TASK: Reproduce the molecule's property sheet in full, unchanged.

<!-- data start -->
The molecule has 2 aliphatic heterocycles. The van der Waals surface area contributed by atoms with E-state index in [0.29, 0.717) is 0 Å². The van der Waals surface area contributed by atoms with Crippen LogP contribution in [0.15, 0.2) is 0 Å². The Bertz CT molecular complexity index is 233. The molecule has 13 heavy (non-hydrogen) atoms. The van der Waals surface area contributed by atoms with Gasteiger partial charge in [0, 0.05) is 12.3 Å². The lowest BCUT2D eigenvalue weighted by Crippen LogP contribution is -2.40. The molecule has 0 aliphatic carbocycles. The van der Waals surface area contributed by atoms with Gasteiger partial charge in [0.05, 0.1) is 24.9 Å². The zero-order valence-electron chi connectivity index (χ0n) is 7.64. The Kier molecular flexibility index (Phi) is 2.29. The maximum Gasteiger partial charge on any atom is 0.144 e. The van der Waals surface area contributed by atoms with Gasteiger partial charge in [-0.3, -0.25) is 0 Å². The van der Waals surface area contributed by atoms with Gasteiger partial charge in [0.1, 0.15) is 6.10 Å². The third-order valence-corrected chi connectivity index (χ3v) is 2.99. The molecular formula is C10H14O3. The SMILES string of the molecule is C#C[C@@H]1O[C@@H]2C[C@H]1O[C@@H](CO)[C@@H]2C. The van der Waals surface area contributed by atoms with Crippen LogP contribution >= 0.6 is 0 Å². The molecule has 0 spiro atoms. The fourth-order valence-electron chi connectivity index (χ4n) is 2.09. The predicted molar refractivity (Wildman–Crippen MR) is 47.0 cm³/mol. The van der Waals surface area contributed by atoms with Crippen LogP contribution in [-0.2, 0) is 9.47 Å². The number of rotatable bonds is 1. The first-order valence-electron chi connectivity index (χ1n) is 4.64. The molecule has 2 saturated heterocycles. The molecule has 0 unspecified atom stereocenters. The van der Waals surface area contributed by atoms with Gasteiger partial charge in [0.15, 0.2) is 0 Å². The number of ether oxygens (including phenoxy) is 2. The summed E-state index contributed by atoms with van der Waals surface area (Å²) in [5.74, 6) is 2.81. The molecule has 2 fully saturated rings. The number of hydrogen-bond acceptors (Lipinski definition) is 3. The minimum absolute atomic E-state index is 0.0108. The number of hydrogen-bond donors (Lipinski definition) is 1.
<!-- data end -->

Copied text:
The molecule has 2 aliphatic heterocycles. The van der Waals surface area contributed by atoms with E-state index in [0.29, 0.717) is 0 Å². The van der Waals surface area contributed by atoms with Crippen LogP contribution in [0.15, 0.2) is 0 Å². The Bertz CT molecular complexity index is 233. The molecule has 13 heavy (non-hydrogen) atoms. The van der Waals surface area contributed by atoms with Gasteiger partial charge in [0, 0.05) is 12.3 Å². The lowest BCUT2D eigenvalue weighted by Crippen LogP contribution is -2.40. The molecule has 0 aliphatic carbocycles. The van der Waals surface area contributed by atoms with Gasteiger partial charge in [0.05, 0.1) is 24.9 Å². The zero-order valence-electron chi connectivity index (χ0n) is 7.64. The Kier molecular flexibility index (Phi) is 2.29. The maximum Gasteiger partial charge on any atom is 0.144 e. The van der Waals surface area contributed by atoms with Gasteiger partial charge in [-0.3, -0.25) is 0 Å². The van der Waals surface area contributed by atoms with Gasteiger partial charge in [0.1, 0.15) is 6.10 Å². The third-order valence-corrected chi connectivity index (χ3v) is 2.99. The molecular formula is C10H14O3. The SMILES string of the molecule is C#C[C@@H]1O[C@@H]2C[C@H]1O[C@@H](CO)[C@@H]2C. The van der Waals surface area contributed by atoms with Crippen LogP contribution >= 0.6 is 0 Å². The molecule has 0 spiro atoms. The fourth-order valence-electron chi connectivity index (χ4n) is 2.09. The predicted molar refractivity (Wildman–Crippen MR) is 47.0 cm³/mol. The van der Waals surface area contributed by atoms with Crippen LogP contribution in [-0.2, 0) is 9.47 Å². The number of rotatable bonds is 1. The first-order valence-electron chi connectivity index (χ1n) is 4.64. The molecule has 2 saturated heterocycles. The molecule has 0 unspecified atom stereocenters. The van der Waals surface area contributed by atoms with Gasteiger partial charge in [0.15, 0.2) is 0 Å². The number of ether oxygens (including phenoxy) is 2. The summed E-state index contributed by atoms with van der Waals surface area (Å²) in [5.74, 6) is 2.81. The molecule has 2 fully saturated rings. The number of hydrogen-bond acceptors (Lipinski definition) is 3. The minimum absolute atomic E-state index is 0.0108. The number of hydrogen-bond donors (Lipinski definition) is 1.